Orlando is the theme park capital of the world and home to world-class parks such as inside Disney World and Universal Orlando.
Universal Orlando is second only to Disney world when it comes to Orlando theme parks and resorts, but what is their average daily attendance?
The Universal Orlando resorts see an average of 61,000 visitors per day. The resort has two theme parks, Universal Studios and Islands of Adventure, that had a 2019 daily average attendance of roughly 29,00 and 28,000 respectively. The Volcano Bay water park saw an average of 4,000 visitors per day.
In this article, we’ll break down the average daily attendance for Universal Orlando parks, what that data actually means, and why you should care when the parks are going to be busier.
How Many People Visit Universal Orlando Every Day?
To figure out a theme park’s average daily attendance, you first need to get accurate data for how many people visited during a calendar year.
Universal Orlando contains two theme parks, Universal Studios and Islands of Adventure, as well as the Volcano Bay water park.
For the purposes of this article, we’ll be using data from the 2019 calendar year.
This is mainly because for 2020 and 2021, attendance numbers suffered a sharp decline because of the worldwide pandemic, making them substantially lower and inaccurate.
- Universal Studios saw 10.92 million visitors.
- Islands of Adventure saw 10.38 million visitors.
- Volcano Bay saw 1.81 million visitors.
Once you get this data, you can take the yearly attendance and divide it by 365 to get a rough average for daily attendance.
2019 Average Daily Park Attendance Universal Orlando:
- Universal Studios’ average daily attendance was roughly 30,000 visitors per day
- Islands of Adventure’s average daily attendance was roughly 28,000 visitors per day
- Volcano Bay’s average daily attendance was roughly 5,000 visitors per day.
There are slight deviations in total visitors depending on where you source the data, as well as small discrepancies depending on how you round up the numbers for daily attendance.
Overall, these estimates fall within the range of available attendance data for 2019.
But knowing the average daily attendance doesn’t tell you how busy the parks will be on any given day.
Theme parks go through seasonal cycles when they see more or fewer visitors on an average day.
For example, even though Florida winters are mild, attendance at the Volcano Bay water park is much, much lower in December, January, and February than it is in June, July, and August.
The onsite theme parks see these kinds of trends as well. Summer tends to be the busier time of year for theme parks thanks to better weather and because kids are out of school.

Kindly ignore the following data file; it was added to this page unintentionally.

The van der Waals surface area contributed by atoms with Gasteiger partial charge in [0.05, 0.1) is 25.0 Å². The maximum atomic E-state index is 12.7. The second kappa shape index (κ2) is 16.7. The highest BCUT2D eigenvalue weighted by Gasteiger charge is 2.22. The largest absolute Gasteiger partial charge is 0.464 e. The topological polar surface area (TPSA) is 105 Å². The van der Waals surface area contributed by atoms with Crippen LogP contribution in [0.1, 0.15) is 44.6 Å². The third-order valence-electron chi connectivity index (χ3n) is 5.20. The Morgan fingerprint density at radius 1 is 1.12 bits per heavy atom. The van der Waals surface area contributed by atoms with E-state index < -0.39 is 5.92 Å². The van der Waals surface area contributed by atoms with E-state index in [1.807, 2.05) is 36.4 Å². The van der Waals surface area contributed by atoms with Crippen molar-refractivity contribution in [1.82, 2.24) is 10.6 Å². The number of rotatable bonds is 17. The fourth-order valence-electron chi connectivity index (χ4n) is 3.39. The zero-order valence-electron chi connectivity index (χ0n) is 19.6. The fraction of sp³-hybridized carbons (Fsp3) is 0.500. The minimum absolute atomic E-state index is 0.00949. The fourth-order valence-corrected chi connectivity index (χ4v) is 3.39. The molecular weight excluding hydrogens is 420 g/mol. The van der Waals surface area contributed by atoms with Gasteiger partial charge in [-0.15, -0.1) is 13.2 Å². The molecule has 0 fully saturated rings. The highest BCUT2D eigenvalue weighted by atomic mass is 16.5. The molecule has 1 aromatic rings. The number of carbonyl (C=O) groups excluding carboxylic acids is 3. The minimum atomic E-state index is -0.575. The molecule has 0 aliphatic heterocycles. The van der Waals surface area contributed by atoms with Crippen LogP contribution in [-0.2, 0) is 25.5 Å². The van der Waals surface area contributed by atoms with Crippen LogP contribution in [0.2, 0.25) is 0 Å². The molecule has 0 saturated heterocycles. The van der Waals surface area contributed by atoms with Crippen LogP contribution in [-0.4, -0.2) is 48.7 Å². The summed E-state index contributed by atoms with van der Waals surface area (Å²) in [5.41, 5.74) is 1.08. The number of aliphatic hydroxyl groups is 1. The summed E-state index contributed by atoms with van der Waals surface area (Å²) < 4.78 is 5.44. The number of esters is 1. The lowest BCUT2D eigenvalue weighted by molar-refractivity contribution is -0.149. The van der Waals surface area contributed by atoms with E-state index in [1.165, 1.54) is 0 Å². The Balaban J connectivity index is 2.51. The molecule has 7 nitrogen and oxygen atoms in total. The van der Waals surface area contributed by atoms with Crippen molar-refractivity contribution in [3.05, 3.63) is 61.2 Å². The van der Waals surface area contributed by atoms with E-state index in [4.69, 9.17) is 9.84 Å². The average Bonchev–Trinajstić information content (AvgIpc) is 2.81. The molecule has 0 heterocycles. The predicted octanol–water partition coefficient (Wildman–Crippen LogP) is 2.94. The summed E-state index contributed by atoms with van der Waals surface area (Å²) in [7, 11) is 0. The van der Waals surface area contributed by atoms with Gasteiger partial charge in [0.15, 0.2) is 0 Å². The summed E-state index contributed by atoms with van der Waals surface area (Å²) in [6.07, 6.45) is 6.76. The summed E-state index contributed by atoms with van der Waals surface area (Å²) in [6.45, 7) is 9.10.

The time of year isn’t the only thing that affects attendance. Holidays and weekends also see far more visitors than normal work days.
Most theme parks see the same kinds of trends. When the school year starts, the busiest time of summer comes to an end.
Holiday events are usually packed or sell out the parks, with much higher attendance numbers on those days.
Kids are out of school, parents have time off work for the holiday, and many theme parks put on special events for the holidays with limited-time characters, themes, or attractions.
Weekends are generally much busier than times during the week because it’s when parents and kids don’t have to be at work or school, freeing up time to go to the parks for a day or two.
Thankfully, fluctuations in expected attendance have been tracked long enough that you can usually get an accurate picture of what your day at the park will look like.
Expected attendance calendars online are easy to read and tell you if you should expect above-average or below-average attendance in the park for any given date.
But is it even important to know whether the park expects its average attendance for the day you’re going?
Why Does It Matter If The Park Is Busier?
Whenever you’re trying to plan your days at Universal Orlando, checking an expected attendance calculator can be a lifesaver.
If you find a few days with lower expected attendance, you’ll probably be able to find a better deal on entrance tickets.
Theme park tickets aren’t based on a set price. Of course, they have a minimum they will sell for, but generally, they fluctuate between two points based on the specific date’s expected attendance.
Days with a lower expected attendance will sell for slightly less than days with an above-average expected attendance.
You can save up to ten percent just by switching which days you decide to visit the parks using this kind of data.
On top of savings, less crowded days are just more enjoyable.
Barring special events like Halloween Horror Nights, all the attractions in the park are the same whether it’s busy or not.
Unfortunately, the more crowded the park gets, the longer the lines are for everything inside the park.
Visiting on days with above-average attendance will mean longer wait times for each ride, service counter, and even bathrooms.
For visitors who only have a day or two to spare for Universal Orlando parks, you need to go on less crowded days.
On a busy day, you might spend two hours in line for a ride. On a less-crowded day, that same line may take only twenty minutes.
That’s a huge loss of park time, spent standing in line instead of exploring or going through attractions.
Universal Studios and Islands of Adventure had nearly identical daily average attendance numbers in 2019, sitting around 28,000.
The Volcano Bay water park saw roughly 4,000 to 5,000 visitors per day as well.
Universal Orlando is the second-most popular resort in the Orlando area and one of the most-visited resorts in the world.
If you want to find better deals and wait through shorter lines, try to find days when the park isn’t as busy.